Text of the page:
But although its past is still fresh, Timişoara hasn’t stayed still. It stands today as one of the most forward-thinking cities in Romania, and in the streets outside the museum there are juxtapositions everywhere: BMWs sit bumper-to-bumper with boxy socialist-era Dacias, streamlined corporate towers share the skyline with scuffed baroque mansions and local listings mags showcase techno festivals alongside small classical recitals.
Parts of the centre conform to lazy clichés about the former Eastern Bloc, with potholed pavements, colourless backstreets and unappetising menu translations (‘forcemeat rolls of cabbage’, anyone?). At the same time though, the city is now held up as a model of economic success, and the buffed expanse of its main shopping mall, complete with Body Shop, Nike Store and Starbucks, is proof of the investment coming in.
It is nine weeks before Christmas, and as I walk with my guide, Lavinia, towards Piaţa Victoriei – the handsome square which witnessed a crowd of more than 100,000 protestors in 1989 – I comment on how early the festive decorations have been put up. “Actually,” she replies bashfully, looking at the fairy lights strung across the road, “they’re from last year. The council never got around to taking them down.”
It seems apt, somehow. Romanian cities don’t tend to get great press, and visitors seldom arrive expecting a finely calibrated tourist infrastructure. Counter to preconceptions though, and despite remnants of bullet-pocked stucco, parts of Timişoara are strikingly attractive. It would be silly to overplay the aesthetic appeal – it’s not Vienna – but much of the city soars in the face of notions of concrete grimness.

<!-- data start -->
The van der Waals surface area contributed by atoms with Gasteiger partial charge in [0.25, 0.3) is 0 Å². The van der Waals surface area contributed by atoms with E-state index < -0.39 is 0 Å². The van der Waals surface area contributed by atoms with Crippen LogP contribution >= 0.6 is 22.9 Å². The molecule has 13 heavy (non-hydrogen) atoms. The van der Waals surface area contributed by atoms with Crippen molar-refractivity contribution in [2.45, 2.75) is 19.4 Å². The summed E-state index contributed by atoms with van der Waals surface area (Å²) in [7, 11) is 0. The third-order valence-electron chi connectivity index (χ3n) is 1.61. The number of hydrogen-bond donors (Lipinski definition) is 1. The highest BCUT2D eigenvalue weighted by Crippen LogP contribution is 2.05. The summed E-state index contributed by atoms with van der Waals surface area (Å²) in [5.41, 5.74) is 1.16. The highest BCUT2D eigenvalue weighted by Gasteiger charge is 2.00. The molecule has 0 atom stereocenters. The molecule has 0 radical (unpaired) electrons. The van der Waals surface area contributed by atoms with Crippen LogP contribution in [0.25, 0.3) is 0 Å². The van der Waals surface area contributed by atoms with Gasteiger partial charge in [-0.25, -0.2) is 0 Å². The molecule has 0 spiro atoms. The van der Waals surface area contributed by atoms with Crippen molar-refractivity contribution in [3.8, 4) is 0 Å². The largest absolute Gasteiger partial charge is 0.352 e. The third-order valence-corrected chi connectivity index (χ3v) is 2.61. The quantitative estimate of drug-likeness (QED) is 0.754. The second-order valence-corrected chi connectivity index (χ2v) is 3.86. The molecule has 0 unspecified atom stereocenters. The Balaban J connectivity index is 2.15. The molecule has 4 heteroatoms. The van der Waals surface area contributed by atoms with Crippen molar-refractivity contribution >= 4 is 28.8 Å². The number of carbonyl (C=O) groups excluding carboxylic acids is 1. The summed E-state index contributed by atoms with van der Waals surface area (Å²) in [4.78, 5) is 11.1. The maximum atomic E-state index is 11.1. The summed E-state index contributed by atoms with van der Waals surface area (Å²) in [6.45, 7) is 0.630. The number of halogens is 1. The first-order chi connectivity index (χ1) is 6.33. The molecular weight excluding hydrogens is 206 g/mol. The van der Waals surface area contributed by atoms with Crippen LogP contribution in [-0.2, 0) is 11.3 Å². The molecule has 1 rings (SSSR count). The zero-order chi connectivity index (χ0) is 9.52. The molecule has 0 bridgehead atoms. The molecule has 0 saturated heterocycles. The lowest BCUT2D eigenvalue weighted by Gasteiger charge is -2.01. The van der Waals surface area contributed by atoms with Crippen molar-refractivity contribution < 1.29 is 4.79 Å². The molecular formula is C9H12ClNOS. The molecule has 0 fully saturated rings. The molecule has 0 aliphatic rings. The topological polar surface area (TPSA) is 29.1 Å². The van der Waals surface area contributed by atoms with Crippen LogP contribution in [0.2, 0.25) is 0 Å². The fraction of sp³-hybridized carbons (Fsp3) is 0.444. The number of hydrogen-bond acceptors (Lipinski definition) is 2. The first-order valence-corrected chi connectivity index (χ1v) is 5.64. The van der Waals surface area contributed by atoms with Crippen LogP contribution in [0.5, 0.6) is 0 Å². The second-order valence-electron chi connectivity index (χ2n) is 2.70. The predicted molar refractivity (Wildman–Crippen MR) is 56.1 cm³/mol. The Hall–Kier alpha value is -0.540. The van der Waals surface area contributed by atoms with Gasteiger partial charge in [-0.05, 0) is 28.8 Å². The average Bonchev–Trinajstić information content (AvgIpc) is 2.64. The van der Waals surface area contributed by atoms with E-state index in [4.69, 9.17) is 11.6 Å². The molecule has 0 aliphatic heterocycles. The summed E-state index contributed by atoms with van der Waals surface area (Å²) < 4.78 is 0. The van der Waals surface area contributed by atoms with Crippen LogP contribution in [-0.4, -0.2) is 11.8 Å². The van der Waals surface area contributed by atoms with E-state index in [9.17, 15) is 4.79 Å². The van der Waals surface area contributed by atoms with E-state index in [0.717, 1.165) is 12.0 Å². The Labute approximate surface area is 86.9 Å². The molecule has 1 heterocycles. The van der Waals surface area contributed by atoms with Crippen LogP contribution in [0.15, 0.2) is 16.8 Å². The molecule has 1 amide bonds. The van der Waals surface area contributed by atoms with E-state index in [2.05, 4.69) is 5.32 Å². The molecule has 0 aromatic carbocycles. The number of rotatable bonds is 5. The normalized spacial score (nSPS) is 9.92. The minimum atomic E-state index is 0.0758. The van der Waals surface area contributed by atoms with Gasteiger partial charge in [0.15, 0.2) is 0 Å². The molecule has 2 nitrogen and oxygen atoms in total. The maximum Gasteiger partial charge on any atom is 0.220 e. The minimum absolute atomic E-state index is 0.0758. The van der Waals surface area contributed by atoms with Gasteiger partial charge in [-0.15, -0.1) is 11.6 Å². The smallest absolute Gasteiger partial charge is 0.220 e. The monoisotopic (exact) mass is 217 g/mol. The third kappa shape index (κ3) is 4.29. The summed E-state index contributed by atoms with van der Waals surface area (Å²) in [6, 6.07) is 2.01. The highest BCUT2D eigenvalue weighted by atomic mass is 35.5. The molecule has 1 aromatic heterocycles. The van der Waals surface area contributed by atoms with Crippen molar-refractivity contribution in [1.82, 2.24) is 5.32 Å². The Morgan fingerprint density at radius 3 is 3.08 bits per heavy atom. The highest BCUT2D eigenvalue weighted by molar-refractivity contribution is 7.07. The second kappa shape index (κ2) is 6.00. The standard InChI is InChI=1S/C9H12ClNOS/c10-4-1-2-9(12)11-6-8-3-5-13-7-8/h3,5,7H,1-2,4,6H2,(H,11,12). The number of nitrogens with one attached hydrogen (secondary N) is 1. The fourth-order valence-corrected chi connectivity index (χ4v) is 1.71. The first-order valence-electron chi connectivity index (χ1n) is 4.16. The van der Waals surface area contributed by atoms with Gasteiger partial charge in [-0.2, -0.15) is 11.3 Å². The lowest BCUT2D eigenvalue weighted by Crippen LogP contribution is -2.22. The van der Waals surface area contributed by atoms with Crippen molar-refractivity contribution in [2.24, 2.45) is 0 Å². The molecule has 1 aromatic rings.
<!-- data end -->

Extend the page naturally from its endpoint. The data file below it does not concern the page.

Piaţa Victoriei itself, a 300m-long square lined with flowered gardens and flanked by rows of tall Habsburg-era buildings, is a prime example. Like the city itself, it has been variously shaped by Ottomans, Austro-Hungarians and other erstwhile regional powers. We find a cafe, take a window seat and watch as 21st-century Romania goes about its daily business – young lovers strolling, scarf-wrapped buskers feeding pigeons, police kicking at litter scraps.